We had one asset that helped immensely—our Gang. I had also read Tom Sawyer. We enticed Frank, 78, Paul, 65, and Tomi, 67 to a “Beer-Pizza-Wallpaper Party” at Mom’s Place on a Saturday. This gave us a rolling start as Tomi and Linda worked in one bathroom and I in the other while we put Frank and Paul on the steamer in the dining room. We are grateful for friends who can turn work projects into fun. They even volunteered to put in a few extra hours in the week following the party.

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Frank suggested that I go back to Home Depot and find out if their rented steamer, which was larger than the one I had purchased for fifty bucks but which rented for thirty dollars for four hours, would make the work go faster. The friendly HD guy just shook his head with the comment “It’s wallpaper, Dude!”

Today after writing class I will finish the last remaining patch of freakin’ flowered wallpaper. Can someone tell me why anyone thought putting paper on walls was a good idea?

Friday, June 15, 2012

Journey of Awakening – 49: My Last Town Meeting

I remember the day we left Pittsburgh, Suzanne Heilman and I, heading for the town of Snow Shoe, at the summit of I-80, before making the descent to Philadelphia. Suzanne, Burna Dunn and I had been assigned to travel from Richmond, Virginia to the Pittsburgh ICA House, which was Burna and David Dunn’s home base, to mop up the remaining towns in the western half of the state. We spent several days on phones scheduling Town Meetings, which our volunteers would then be assigned to show up and conduct, often on one day’s notice.

Finally, we were down to the last two or three counties. Once the dates were set and the teams assigned, there was just one small town left—Snow Shoe. It was decided that Suzanne and I would cover it on the way to our Washington, D.C. House where the rest of our set-up teams were gathering.

SnowShoe_PA on map

The light snowfall began about noon and then kept on falling. We were on I-80, too far to turn back, we concluded. Then the windshield wipers on the borrowed car stopped working. It was a wet snowfall. I ended up driving with the window down holding the wheel with my right hand and swishing the wiper blades across my side of the windshield with my left. It was slow going and we began to notice the highway becoming slick. At one point we were alongside a semi-trailer which began what looked like a jack-knifing motion. There was not much I could do except hope and pray so I just took my foot off the accelerator and let the huge truck swing sideways, hoping it would miss us. It did. We pushed on.

Around 6 o’clock we stopped at a roadside cafĂ© for a bite. It was now snowing hard enough that we decided there was no way people were going to come out for a Town Meeting, even if we got there. So we phoned the Snow Shoe town hall before getting back on the road. The meeting was set for 7 p.m. and we were at least an hour away. The cheery voice of the mayor, who was hosting the meeting, answered and let us know they were used to weather like this. Most of the attendees were already there and they were looking forward to this meeting and would wait for us.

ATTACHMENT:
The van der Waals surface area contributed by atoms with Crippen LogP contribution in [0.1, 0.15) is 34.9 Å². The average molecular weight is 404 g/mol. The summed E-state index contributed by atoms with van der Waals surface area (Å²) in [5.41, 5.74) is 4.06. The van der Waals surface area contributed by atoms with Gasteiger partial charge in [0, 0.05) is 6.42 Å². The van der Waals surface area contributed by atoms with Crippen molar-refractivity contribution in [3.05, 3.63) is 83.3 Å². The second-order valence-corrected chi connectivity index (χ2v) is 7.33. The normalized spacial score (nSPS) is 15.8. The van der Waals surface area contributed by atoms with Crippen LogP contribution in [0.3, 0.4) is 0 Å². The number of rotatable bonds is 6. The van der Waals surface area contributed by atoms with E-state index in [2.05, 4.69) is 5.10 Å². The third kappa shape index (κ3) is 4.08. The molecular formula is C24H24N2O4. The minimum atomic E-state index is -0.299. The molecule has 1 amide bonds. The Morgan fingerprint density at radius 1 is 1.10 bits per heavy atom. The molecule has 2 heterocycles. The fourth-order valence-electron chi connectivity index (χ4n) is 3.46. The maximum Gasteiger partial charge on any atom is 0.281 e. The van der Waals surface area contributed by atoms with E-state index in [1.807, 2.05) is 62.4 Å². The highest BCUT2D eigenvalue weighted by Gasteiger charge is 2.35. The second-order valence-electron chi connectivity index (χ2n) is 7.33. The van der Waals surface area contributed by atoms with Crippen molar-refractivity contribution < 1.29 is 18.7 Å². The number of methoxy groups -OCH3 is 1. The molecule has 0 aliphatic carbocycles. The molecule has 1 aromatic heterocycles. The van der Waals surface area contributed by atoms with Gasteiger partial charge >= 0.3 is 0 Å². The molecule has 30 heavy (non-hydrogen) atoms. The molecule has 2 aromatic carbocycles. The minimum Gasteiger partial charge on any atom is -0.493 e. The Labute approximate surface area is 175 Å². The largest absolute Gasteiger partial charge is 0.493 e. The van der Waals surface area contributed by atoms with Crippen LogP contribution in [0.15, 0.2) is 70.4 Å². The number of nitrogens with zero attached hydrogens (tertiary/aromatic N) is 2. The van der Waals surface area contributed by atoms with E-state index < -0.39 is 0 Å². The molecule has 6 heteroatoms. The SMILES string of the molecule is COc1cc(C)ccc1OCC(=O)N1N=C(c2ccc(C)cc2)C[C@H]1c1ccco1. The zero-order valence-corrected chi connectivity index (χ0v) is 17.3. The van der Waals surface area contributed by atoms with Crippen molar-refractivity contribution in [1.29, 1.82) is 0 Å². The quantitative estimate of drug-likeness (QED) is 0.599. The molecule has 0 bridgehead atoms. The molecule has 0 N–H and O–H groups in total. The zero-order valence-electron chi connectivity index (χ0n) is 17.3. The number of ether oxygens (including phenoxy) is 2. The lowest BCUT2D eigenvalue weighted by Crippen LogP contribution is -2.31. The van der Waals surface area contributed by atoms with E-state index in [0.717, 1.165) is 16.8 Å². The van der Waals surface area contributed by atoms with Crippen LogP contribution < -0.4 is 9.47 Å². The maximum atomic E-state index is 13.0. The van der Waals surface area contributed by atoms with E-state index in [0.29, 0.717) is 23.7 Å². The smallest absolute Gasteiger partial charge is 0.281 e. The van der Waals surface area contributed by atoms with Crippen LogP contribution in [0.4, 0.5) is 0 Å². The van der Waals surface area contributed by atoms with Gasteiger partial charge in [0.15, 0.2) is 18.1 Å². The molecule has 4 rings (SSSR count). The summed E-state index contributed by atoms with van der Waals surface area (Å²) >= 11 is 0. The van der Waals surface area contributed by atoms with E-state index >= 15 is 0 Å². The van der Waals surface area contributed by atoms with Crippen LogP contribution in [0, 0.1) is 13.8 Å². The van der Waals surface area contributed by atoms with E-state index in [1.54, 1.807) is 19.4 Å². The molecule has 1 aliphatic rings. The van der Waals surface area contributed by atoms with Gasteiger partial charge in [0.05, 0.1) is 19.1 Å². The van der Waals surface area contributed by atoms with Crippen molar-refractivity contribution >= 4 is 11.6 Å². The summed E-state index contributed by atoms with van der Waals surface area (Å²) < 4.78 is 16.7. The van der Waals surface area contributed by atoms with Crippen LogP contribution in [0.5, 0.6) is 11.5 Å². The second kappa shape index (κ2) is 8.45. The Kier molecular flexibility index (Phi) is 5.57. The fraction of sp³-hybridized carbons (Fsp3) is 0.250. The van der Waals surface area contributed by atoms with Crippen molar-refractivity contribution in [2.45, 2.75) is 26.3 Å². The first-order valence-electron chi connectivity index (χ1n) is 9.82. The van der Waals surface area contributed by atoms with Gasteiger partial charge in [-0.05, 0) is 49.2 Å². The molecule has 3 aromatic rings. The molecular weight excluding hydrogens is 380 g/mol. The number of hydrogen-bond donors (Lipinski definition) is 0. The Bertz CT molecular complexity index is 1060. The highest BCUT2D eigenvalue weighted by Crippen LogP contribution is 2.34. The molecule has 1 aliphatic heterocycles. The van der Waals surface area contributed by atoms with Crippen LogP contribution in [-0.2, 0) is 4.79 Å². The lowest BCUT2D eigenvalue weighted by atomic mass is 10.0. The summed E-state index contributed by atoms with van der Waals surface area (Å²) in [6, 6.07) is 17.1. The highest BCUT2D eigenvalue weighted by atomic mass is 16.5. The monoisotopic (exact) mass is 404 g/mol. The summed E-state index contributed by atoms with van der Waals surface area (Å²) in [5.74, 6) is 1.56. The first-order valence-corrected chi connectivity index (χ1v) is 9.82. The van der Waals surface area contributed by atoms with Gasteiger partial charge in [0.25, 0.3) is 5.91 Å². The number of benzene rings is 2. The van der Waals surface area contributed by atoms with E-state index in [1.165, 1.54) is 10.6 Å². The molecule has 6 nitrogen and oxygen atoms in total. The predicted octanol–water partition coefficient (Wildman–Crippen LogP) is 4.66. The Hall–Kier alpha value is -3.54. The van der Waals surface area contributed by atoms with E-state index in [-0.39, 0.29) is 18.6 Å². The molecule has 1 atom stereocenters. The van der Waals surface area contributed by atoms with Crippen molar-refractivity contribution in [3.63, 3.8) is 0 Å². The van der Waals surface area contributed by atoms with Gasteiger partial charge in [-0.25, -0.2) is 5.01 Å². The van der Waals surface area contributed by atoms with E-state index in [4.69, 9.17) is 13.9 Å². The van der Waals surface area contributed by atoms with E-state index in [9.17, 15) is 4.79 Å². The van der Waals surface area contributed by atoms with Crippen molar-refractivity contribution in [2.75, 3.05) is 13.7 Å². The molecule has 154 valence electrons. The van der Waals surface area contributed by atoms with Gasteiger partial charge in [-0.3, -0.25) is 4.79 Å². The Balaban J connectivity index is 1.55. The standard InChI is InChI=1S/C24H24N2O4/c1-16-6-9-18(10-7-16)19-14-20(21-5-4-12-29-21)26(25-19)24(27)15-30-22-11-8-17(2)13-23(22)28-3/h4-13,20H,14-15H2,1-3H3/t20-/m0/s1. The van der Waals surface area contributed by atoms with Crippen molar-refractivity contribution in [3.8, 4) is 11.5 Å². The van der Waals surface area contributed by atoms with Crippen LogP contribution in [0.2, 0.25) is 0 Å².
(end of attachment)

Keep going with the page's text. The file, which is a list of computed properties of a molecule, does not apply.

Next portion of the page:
Snow Shoe Welcome  SnowShoePABoroughHall

We arrived about an hour late and this little group of about a dozen Snow Shoers welcomed us warmly and stayed for two hours, gathered around a wood-burning stove for one of the more memorable events of the Town Meeting campaign. I don’t recall any of their issues or proposals, but the enthusiasm for their town and their active participation still finds a welcome niche in my memory bank.

We were lucky we needed neither chains nor snow shoes to get there. That Town Meeting in the late winter of 1978 was the last one I recall having participated in. I was looking forward to returning to the Boston House and Linda and Eric, and preparing for my last journey into Maine in the spring.

Thursday, May 31, 2012

Journey of Awakening – 48: A Three Month Interlude

Life does not correspond to timelines—mine or anyone’s. I was intending to finish off writing about the Town Meeting campaign in Pennsylvania, winter of ’78. But on February 12 of this year Linda and I got a call that changed our lives: “This is the Redlands Police Department. Your mother has run her car into a tree and we are taking her to Redlands Community Hospital Emergency.”


Mom’s car after arguing with a tree

So began a three-plus month interruption in my life story. My mother, Opal, at age 95, had two broken legs at the knees and a fractured neck. She was transferred to Arrowhead Regional trauma center where she underwent five hours of surgery followed by a couple of weeks back at Redlands Community and then a transfer to Asistencia Villa for skilled nursing care and physical therapy rehab. She remains there, struggling with persistent bacterial infections that slow her recovery progress.


Easter Brunch at Asistencia Villa

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Mother’s Day 2012 at Asistencia Villa